Additionally, with 50 separate legislatures, developing consistent countermeasures at the state level has proved difficult. The conditional funding mechanism for states to adopt federally endorsed injury prevention legislation has been effective when used, as in the case of the minimum age for the purchase of alcohol. Opportunities to increase use of this mechanism, rather than restrict its use, will be important to furthering progress.
Firearm discharges kill almost as many people each year in the United States as motor vehicle crashes, yet the response to this threat to public safety has been quite different from the response to motor vehicle crashes. In the case of motor vehicles, the public and policy makers have demanded safer vehicles, better highways, and more stringent regulation and law enforcement directed at drivers. Together with improved trauma care, these measures have been effective over several decades in reducing the fatality rate per occupant mile. Unfortunately, there has not been a similar comprehensive response—or similar progress—in reducing firearm injuries.
From 1962 to 1994, 992,388 people in the United States died from firearm-related injuries (Ikeda et al., 1997). Firearm deaths and death rates in the United States reached a 30-year high in 1993 (39,595 deaths) and declined in 1994 and 1995 (Fingerhut and Warner, 1997; Ikeda et al., 1997). Although a major cause of morbidity and mortality throughout the life span, firearm deaths particularly affect teens and young adults (mainly homicides) and the elderly (mainly suicides). In 1995, 35,957 people died as a result of firearm injuries; over half of these fatalities (18,003 deaths) were of persons 15–34 years old (Fingerhut and Warner, 1997). In 1995, a greater percentage of firearm deaths were due to suicide (51 percent) than homicide (43 percent) (Fingerhut and Warner, 1997). There were 1,225 unintentional firearm deaths in 1995 (3 percent of all firearm deaths) (Fingerhut and Warner, 1997). An international comparison of 26 industrialized countries found that the firearm death rate for U.S. children younger than 15 years was nearly 12 times higher than among children in the other 25 countries combined (CDC, 1997).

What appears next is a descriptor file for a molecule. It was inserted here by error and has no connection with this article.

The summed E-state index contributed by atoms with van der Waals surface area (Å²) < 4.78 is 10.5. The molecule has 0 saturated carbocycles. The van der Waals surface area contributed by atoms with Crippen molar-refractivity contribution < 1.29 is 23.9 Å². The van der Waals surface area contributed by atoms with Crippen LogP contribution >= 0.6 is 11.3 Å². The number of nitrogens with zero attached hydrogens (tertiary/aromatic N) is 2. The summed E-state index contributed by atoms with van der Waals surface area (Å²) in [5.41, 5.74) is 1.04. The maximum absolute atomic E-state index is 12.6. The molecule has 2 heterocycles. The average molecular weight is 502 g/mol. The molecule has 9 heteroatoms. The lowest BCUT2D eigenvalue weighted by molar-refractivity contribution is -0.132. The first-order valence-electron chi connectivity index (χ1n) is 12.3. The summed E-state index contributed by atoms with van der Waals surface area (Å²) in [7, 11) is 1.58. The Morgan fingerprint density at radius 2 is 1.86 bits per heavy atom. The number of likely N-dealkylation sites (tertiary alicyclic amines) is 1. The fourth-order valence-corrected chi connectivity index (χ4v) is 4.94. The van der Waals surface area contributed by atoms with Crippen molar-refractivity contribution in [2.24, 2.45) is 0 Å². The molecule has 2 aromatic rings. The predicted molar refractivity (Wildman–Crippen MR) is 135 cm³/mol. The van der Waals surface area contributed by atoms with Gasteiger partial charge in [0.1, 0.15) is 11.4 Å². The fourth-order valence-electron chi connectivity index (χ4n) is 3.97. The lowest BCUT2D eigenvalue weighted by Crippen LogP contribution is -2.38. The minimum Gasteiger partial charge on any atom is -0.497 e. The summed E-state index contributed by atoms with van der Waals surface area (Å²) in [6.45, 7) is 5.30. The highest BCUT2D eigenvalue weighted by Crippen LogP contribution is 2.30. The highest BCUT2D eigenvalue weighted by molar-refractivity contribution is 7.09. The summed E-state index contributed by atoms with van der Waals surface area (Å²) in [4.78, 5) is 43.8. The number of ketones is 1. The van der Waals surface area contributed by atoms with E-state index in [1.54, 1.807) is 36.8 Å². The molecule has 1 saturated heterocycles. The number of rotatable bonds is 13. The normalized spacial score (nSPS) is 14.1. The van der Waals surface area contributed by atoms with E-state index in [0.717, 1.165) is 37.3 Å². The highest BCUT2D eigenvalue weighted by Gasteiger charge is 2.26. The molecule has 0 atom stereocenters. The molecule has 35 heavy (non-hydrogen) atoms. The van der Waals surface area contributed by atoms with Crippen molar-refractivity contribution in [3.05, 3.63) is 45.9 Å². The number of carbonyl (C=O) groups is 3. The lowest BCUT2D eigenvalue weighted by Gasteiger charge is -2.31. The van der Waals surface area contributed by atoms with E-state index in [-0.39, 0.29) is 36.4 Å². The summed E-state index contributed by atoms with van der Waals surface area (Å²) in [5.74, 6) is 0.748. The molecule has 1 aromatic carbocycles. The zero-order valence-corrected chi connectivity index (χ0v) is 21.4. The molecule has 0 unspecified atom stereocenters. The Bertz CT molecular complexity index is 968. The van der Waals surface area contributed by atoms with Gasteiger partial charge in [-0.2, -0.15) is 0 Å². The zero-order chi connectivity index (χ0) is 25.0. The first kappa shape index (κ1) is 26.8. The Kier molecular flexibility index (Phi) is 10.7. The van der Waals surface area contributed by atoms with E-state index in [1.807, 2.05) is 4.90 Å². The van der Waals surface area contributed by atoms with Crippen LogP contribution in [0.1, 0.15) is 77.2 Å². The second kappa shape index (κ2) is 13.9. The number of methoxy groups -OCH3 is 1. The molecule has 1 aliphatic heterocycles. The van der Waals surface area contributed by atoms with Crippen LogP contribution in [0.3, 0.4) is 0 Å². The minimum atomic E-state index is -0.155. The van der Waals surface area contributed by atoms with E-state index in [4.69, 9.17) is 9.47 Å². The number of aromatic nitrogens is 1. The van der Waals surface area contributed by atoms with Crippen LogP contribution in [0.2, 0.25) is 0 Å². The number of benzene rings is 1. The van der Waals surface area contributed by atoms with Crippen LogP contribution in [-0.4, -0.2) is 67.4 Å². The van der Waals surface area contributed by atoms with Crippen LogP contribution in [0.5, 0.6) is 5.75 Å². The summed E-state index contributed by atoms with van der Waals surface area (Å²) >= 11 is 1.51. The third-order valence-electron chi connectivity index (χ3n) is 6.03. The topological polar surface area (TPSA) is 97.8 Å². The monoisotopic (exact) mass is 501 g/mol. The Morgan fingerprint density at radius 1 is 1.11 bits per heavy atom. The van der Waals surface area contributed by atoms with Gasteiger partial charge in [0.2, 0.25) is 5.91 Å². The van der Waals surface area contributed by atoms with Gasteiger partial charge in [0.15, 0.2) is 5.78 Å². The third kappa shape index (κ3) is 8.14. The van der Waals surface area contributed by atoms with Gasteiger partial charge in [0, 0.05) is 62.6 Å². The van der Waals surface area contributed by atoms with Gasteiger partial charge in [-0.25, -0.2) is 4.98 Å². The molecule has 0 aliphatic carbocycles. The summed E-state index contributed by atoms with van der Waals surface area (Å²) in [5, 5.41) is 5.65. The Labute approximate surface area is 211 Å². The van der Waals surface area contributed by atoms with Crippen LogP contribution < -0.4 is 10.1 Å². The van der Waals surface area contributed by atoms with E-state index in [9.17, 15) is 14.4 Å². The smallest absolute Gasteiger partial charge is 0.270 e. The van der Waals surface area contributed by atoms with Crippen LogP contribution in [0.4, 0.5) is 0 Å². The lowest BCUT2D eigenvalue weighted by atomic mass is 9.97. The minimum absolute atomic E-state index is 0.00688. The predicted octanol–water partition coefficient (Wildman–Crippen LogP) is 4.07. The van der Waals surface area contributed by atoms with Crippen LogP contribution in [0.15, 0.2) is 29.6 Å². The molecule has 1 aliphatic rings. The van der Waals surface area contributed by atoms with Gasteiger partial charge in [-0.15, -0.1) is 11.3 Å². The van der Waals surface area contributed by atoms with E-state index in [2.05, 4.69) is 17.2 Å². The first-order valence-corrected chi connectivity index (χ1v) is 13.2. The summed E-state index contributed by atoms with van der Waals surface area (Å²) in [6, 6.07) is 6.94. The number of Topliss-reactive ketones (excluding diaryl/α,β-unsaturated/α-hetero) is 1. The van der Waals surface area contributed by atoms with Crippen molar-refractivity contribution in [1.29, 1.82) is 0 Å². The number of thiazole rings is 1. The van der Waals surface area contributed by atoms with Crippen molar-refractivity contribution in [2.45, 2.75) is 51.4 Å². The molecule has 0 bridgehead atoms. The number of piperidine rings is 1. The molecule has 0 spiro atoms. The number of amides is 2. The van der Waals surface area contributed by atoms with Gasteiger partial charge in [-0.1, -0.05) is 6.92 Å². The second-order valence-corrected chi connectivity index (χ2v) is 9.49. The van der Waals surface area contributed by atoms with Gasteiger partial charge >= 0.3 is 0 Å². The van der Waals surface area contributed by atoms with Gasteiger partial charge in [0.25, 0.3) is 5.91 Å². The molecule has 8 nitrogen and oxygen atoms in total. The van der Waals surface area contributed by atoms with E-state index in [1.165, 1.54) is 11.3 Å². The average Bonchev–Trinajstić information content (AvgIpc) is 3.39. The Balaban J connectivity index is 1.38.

There are similarities in the high degree of lethality of both motor vehicles and firearms. Each product has the potential to produce serious injury or death in a matter of seconds. However, whereas most motor vehicle injuries are unintentional, most firearm injuries are intentional. This difference in intentionality creates complexities in dealing with the emotional, psychological, and behavioral antecedents and consequences of firearm injury. However, this further challenge does not preclude—but rather emphasizes—the need for a concerted effort to focus the full breadth of scientific expertise on preventing and reducing the health consequences of firearm injury.